Ranking something silly: Best leftover foods

Ranking something silly: Best leftover foods

Being able to tuck into some leftovers instead of cooking an entirely new meal seems like you’re gaming the system, but some foods are better equipped than others to be enjoyed one or two days later.

Todd Lisenbee

By Todd Lisenbee

| Jan 11, 2024, 6:00am CST

Todd Lisenbee

By Todd Lisenbee

Jan 11, 2024, 6:00am CST

It is the beginning of the year and that means that for many of you, a New Year’s resolution to lose weight. If that’s your hope, this might not be the list for you. It turns out that one of the hardest parts of eating healthy is the constant preparation it takes to churn out food that you can pretend is palatable. Healthy foods don’t reheat well, as you’ll see in today’s list.

I’m also trying to get back on the healthy eating train, but that first meant a clean out of whatever leftovers were left in the fridge. There were some that I was excited to tuck into and others that I wasn’t quite sure why I kept in the first place. But what are the best foods to throw in the refrigerator and reheat later? I will answer that question in this week’s edition of Ranking Something Silly.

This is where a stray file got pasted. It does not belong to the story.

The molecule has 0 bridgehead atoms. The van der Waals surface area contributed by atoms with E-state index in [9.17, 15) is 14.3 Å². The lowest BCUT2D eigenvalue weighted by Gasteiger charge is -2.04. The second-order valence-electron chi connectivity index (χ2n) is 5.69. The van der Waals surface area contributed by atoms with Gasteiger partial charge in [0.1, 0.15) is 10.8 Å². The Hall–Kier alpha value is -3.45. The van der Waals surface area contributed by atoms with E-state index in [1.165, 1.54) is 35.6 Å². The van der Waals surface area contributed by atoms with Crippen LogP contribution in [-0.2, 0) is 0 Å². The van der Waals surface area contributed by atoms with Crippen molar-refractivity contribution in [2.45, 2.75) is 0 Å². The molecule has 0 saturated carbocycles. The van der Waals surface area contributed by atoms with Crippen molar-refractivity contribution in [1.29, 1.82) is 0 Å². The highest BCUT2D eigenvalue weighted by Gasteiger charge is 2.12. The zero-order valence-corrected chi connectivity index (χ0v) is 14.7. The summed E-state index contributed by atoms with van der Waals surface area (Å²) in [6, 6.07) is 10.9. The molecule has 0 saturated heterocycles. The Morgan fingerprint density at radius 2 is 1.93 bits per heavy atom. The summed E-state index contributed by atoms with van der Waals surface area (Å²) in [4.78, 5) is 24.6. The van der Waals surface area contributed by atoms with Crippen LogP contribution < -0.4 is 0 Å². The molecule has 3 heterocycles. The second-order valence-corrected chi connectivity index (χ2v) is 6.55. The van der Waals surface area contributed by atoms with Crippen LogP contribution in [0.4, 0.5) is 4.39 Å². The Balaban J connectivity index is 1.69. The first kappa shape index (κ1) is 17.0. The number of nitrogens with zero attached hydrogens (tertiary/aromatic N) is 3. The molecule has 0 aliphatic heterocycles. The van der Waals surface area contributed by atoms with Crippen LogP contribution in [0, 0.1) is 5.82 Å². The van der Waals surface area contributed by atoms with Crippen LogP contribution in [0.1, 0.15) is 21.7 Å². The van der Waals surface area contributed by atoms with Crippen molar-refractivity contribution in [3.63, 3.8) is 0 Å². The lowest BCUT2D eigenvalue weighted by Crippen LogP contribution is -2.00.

Here are the top leftover foods.

9. Fried chicken

This one makes the list because I can’t deny its popularity, but I think fried chicken the next day is overrated. It’s at least decent if it’s reheated properly, but cold fried chicken doesn’t do a whole lot for this rotund writer. It’s also very dependent on the brand and/or preparation of the chicken. If it’s of the extra crispy variety, it’s more likely that you’ll like it reheated. If it’s not extra crispy, reheating risks drying it out too much. I would also suggest dark meat to avoid dry leftover chicken. But then again, what kind of psycho doesn’t eat the dark meat first when it’s fresh?

8. Pie/cobbler

When you show up for a Sunday lunch at someone’s house and there’s pie or cobbler on display, there’s really only one way you can eat it, room temperature. When you put the pie or cobbler in the fridge, you have three options the next day. You can eat it cold, straight out of the fridge, you can eat it at room temperature, by just setting it out covered for a while, or you can cut off a slice/chunk and warm it up in the microwave to get it as hot as you please. My preferred method is the last one, piping hot, with freezing cold ice cream alongside.

7. BBQ